Stylish, New Upscale Fusion Hot Spot Fails Across The Board
Everything went so badly, really, on a recent Saturday night at Jesse Wong’s Kitchen that “Jesse Wong” suggests itself as new Cockney rhyming slang (à la “Pete Tong”) for anything you’d looked forward to that ended up going badly: “Oh, the evening at the opera went Jesse Wong—the soprano was hoarse, they ran out of vodka at the lobby bar, and I lost my cell phone.”
Presented as the crown jewel of the recently revealed Hunt Valley Towne Center, Jesse Wong’s Kitchen is the newest restaurant from the Columbia-based restaurateur whose first two projects, Jesse Wong’s Asean Bistro and Jesse Wong’s Hong Kong, have secured admiring followings. The brand-new Kitchen is an impressively lively place to walk into—curved carpeted platforms, vertically defined by purple and red partial walls, sweep and rise back from a room-wide open kitchen. On the shiny marble floor in between sits a stylish sushi bar, outfitted with mammoth flower arrangements, nearby which a piano and cello duo delivers renditions of “My Heart Will Go On” and “Let It Be.” These flashy but formulaic details accumulate into something like a secondary casino or a new university dining hall.
The chaotic platforming and partitioning inevitably create a few unkind corner areas, and we were seated in one of them. Our table, though, was set nicely with elaborately folded purple napkins and lovely little bamboo chopstick rests. A female server, dressed in a kimono-style uniform, brought us our menus (male servers get to wear comfortable and efficient shirts and slacks), and Jesse Wong’s menu is a big problem. There are two vertical lists of entrées. The items listed on the left are highlights of a four-course dinner (to which can be added an appetizer, soup, and salad), priced from $27 to $45. The list on the right offers à la carte choices priced from $15 to $30.
Because some items appear on both lists (but, annoyingly, not in the same order), and because ordering complete dinners isn’t manifestly a better deal, many diners may spend the first part of their evening not engaged in lively conversation but performing cost-benefit analysis. This kind of deductive ordering takes all the fun out of assembling a meal. A much bigger problem: ordering a four-course meal and having it hurled at you in rapid succession, the entrée arriving with your half-eaten bowl of soup still on the table.
Although the restaurant’s carry-out menu lists standard kung pao, moo shu Chinese fare, the Saturday night menu focuses on Jesse Wong’s more elegant and ambitious cuisine—fusion fare such as pan-seared scallops with tropical salsa, spicy-sour Assam Maya shrimp, grilled New Zealand lamb chops. Fine, if it works. Sometimes, it came close, like the snowy-white and flaky Chilean sea bass with truffles ($33, dinner), undone, amid all this chaos, by the soy-shallot sauce that had started to wander and separate on its trip from the kitchen. Sometimes things were just boringly indistinct, like the monochromatic quadruple flavors ($22), a brown-sauce stir fry of chewy shrimp, roast pork, chicken, and beef, which was nothing better than what any neighborhood shop would deliver—one taste and you’ve got it.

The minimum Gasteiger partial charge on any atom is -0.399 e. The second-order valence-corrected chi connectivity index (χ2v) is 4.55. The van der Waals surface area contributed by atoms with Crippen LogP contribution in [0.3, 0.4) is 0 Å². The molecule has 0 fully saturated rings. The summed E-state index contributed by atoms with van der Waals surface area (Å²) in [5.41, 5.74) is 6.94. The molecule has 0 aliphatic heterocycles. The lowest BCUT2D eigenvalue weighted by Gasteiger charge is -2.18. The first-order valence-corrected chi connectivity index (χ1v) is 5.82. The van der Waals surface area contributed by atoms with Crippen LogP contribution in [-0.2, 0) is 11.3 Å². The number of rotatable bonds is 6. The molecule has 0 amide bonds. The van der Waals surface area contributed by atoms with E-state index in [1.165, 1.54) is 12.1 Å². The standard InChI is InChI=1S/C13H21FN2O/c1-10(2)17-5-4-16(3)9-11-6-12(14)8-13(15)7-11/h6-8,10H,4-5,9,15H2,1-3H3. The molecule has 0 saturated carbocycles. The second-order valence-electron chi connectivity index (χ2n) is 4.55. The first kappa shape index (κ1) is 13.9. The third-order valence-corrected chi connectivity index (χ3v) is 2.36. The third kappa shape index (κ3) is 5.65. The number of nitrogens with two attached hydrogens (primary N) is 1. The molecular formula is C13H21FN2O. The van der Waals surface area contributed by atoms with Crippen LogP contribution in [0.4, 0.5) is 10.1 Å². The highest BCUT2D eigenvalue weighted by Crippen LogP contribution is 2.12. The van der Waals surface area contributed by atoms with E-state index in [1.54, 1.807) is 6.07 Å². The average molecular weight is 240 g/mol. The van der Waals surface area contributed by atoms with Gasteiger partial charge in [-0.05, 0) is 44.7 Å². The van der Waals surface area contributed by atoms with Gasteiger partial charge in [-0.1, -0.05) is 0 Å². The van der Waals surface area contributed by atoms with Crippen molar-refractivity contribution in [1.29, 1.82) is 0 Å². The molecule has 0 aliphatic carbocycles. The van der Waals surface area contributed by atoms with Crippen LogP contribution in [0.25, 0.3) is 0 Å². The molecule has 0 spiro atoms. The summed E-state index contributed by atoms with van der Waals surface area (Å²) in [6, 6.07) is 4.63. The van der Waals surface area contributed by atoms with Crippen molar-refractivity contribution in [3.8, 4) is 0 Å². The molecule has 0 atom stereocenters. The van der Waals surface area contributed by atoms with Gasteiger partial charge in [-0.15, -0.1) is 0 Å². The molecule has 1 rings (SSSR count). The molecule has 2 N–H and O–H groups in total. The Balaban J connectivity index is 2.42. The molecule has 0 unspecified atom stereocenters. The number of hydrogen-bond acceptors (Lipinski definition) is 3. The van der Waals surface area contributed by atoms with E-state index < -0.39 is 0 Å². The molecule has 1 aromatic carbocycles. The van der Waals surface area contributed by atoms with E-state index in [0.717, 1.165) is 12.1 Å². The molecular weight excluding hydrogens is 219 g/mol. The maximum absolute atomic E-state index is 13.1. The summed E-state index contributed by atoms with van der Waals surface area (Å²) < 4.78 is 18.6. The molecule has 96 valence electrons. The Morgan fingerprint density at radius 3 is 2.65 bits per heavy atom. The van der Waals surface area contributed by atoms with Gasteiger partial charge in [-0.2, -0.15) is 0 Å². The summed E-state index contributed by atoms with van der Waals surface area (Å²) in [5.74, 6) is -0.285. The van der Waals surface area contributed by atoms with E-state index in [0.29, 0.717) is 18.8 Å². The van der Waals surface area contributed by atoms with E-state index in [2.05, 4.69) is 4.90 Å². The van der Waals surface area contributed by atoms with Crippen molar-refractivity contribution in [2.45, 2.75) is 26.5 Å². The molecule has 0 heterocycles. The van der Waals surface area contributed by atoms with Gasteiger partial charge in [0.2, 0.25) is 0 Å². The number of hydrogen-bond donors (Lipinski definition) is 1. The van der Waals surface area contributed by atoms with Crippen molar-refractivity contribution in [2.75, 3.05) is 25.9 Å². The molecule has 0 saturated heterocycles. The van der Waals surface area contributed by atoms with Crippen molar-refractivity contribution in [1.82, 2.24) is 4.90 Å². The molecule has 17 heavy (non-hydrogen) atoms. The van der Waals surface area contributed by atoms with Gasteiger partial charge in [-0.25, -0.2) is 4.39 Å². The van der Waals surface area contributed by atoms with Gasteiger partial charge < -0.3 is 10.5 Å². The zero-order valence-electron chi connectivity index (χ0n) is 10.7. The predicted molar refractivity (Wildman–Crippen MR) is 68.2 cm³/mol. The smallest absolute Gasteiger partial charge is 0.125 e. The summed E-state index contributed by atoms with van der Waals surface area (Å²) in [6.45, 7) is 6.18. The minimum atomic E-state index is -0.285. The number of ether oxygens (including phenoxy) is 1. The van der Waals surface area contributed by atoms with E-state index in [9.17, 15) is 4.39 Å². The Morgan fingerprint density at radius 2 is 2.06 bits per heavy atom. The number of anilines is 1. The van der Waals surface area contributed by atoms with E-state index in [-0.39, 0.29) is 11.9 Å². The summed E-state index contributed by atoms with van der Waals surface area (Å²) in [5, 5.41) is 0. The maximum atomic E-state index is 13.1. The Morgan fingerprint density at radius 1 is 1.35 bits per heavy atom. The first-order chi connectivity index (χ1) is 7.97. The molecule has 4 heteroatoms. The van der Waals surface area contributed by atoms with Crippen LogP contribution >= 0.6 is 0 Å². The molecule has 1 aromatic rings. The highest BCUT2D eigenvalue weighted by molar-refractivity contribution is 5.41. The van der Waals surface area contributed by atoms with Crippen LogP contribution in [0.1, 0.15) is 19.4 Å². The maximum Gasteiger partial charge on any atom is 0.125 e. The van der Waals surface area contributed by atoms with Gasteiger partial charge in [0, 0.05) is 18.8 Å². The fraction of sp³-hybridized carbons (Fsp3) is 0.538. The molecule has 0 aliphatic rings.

A few times, it was really bad. The scented yogurt sauce of vanilla shrimp ($33, dinner), served with fruit salad, sounds refreshing, something the texture and flavor of mayonnaise glopped onto the shrimp wasn’t. What should have been arrestingly composed looked thrown together—slivers of barely identifiable fruit instead of hand-arranged pieces of colorful juicy exotica. And Wong’s famous chicken ($29, dinner), its version of General Cho’s, is just loathsome, minus not only the home-style version’s pleasurably decadent mouth-feel but also all perceptible flavor. No one even wanted to take it home for refrigerator raiding.
Starters were rocky. Fleeting admiration for shrimp toast ($7), served on slices of toasted baguette, was negated by shrimp-and-pork dumplings that has little flavor either steamed or fried. The lovely crunch of a simple sweet-sour cabbage salad ($4) wilted in the shadows of a badly composed Vietnamese salad ($6), a dead ringer for the vanilla shrimp’s dull accompaniment. Tempura calamari ($9) was chewy, its Thai chili dipping sauce very much too sweet.
Unknown to us, another friend was eating at Jesse Wong’s Kitchen this same evening. He recounted a much different, much better meal, the kind of meal that we were expecting before everything went Jesse Wong.